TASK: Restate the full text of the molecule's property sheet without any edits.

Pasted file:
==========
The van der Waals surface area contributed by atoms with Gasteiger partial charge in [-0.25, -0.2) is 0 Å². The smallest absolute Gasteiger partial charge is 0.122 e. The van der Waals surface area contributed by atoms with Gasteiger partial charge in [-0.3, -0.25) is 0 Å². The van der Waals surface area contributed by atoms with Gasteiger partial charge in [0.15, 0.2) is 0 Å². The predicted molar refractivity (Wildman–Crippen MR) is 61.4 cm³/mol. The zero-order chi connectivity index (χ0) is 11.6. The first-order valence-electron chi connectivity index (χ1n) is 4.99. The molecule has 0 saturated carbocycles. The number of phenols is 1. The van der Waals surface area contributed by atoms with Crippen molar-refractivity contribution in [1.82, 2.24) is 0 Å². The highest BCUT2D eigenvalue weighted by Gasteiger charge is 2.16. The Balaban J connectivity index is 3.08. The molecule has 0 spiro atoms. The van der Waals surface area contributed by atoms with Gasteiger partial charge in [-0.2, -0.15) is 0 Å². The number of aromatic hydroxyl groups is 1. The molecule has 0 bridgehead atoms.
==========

The van der Waals surface area contributed by atoms with Gasteiger partial charge in [-0.25, -0.2) is 0 Å². The smallest absolute Gasteiger partial charge is 0.122 e. The van der Waals surface area contributed by atoms with Gasteiger partial charge in [-0.3, -0.25) is 0 Å². The van der Waals surface area contributed by atoms with Gasteiger partial charge in [0.15, 0.2) is 0 Å². The predicted molar refractivity (Wildman–Crippen MR) is 61.4 cm³/mol. The zero-order chi connectivity index (χ0) is 11.6. The first-order valence-electron chi connectivity index (χ1n) is 4.99. The molecule has 0 saturated carbocycles. The number of phenols is 1. The van der Waals surface area contributed by atoms with Crippen molar-refractivity contribution in [1.82, 2.24) is 0 Å². The highest BCUT2D eigenvalue weighted by Gasteiger charge is 2.16. The Balaban J connectivity index is 3.08. The molecule has 0 spiro atoms. The van der Waals surface area contributed by atoms with Gasteiger partial charge in [-0.2, -0.15) is 0 Å². The number of aromatic hydroxyl groups is 1. The molecule has 0 bridgehead atoms.